Mike Bartolo, manager at the Colorado State University Arkansas Valley Research Center, was honored at the Rocky Ford Chamber of Commerce Annual Ag Appreciation Dinner, and recently recognized for 30 years of service to Extension.
The annual banquet recognizes an agricultural producer or someone who has contributed to the agriculture community in the Arkansas Valley. Earlier recipients included the centennial farms in Crowley and Otero counties. This year’s awards recognized both Bartolo’s accomplishments and the value of the Arkansas Valley Research Center to the local community.
The research center was established Sept. 17, 1888, and is the second-oldest continuously operated center in Colorado. It sits on 104 acres, 90 of which are in production, and is part of a network of eight research centers at nine sites in the state. An animal disease diagnostic laboratory, serving southern Colorado and administered by the CSU College of Veterinary Medicine and Biomedical Sciences, is also housed at the center.
Bartolo is a native of the Arkansas River Valley. He was born and raised on a farm between the research center and Pueblo. After his graduate studies he went home to the valley, where he has managed the research center since 2004. He has been an Extension vegetable crop specialist since 1991.
Bartolo’s primary responsibilities are research and outreach activities to support commercial vegetable production in the Arkansas valley, where the major crops are onions, melons, and peppers. At the research center, Bartolo has investigated drip irrigation, plastic mulches and soil fertility, pest management and, most recently, pepper varieties suited to the area.
“There really is no way to measure what he has done for my farm and the other chile growers in this community,” said Shane Millberger, owner of Milberger Farms in Pueblo. “We have developed our Passion for Pueblo chile, which is a credit to Dr. Bartolo. The varieties that he has developed have significantly benefited our farm — from the processing end to the retail. My farm has grown over the past 30 years to what it is today due to the expertise he shares with us.”
True team player
Bartolo advises both commercial growers and Extension agents in the area on current agronomic issues, and has been at the forefront of research and outreach on melon production and food safety. Extension agents, researchers and administrators agree that he is a strong advocate for the development for cross-discipline communication when agriculture producers need answers for problems or issues.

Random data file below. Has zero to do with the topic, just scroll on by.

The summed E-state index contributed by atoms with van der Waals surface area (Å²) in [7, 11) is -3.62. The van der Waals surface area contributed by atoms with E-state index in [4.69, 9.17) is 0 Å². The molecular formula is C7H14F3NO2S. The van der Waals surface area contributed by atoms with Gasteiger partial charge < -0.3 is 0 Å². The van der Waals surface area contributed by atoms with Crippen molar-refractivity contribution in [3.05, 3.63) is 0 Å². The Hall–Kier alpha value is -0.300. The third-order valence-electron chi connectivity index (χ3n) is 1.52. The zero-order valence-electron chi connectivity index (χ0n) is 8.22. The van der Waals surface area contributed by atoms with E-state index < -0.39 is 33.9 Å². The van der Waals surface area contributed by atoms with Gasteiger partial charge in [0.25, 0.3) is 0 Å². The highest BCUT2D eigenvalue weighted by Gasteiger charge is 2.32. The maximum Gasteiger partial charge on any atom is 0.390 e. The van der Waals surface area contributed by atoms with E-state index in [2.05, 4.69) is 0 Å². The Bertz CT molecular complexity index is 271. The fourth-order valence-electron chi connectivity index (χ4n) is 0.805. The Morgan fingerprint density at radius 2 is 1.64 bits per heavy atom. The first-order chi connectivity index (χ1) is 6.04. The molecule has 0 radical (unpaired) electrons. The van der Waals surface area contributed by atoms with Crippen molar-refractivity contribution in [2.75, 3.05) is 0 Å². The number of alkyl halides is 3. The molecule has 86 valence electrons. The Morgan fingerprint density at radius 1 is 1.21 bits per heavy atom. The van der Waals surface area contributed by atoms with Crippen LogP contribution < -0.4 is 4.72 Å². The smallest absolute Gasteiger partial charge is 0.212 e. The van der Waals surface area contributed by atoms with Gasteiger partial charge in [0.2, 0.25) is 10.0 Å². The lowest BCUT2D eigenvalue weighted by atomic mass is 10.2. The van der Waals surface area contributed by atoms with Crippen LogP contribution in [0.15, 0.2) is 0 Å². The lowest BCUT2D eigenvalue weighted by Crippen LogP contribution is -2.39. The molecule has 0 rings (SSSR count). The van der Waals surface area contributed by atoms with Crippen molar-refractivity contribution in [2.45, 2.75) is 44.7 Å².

“Mike is a true team player, not only with agriculture producers in the area, but with all CSU staff as well,” said Bruce Fickenscher, Extension range and livestock agent in the southeast area. “To Mike, it is not us (experiment station) and them (extension); it is we as CSU, as an institution, for the people.”
“He is a huge asset to the area vegetable producers as well as the local Extension agents. His knowledge of the local crops, farmers and the area is second to none,” said Tom Laca, small acreage, range and natural resources management Extension agent in Pueblo County. “He is always willing to advise and assist with any questions we may have. His expertise and research has benefited many in our area.”
Bartolo says that the underlying theme — the best use of natural resources — is behind all of the research he’s been a part of over the years at the center. “Whether in the past 12 years that I have been manager, or over the past 128 years, it has been especially related to water. Research on irrigation efficiency using drip irrigation has become more prominent in recent years,” Bartolo noted. There is an increased focus on crops and cultivars that can perform best under the environmental conditions in the Arkansas River Valley, in many cases with reduced water use and in higher salinity soils.
“I still turn to Mike and the research center for advice every year about different issues in our chile production,” Millberger said.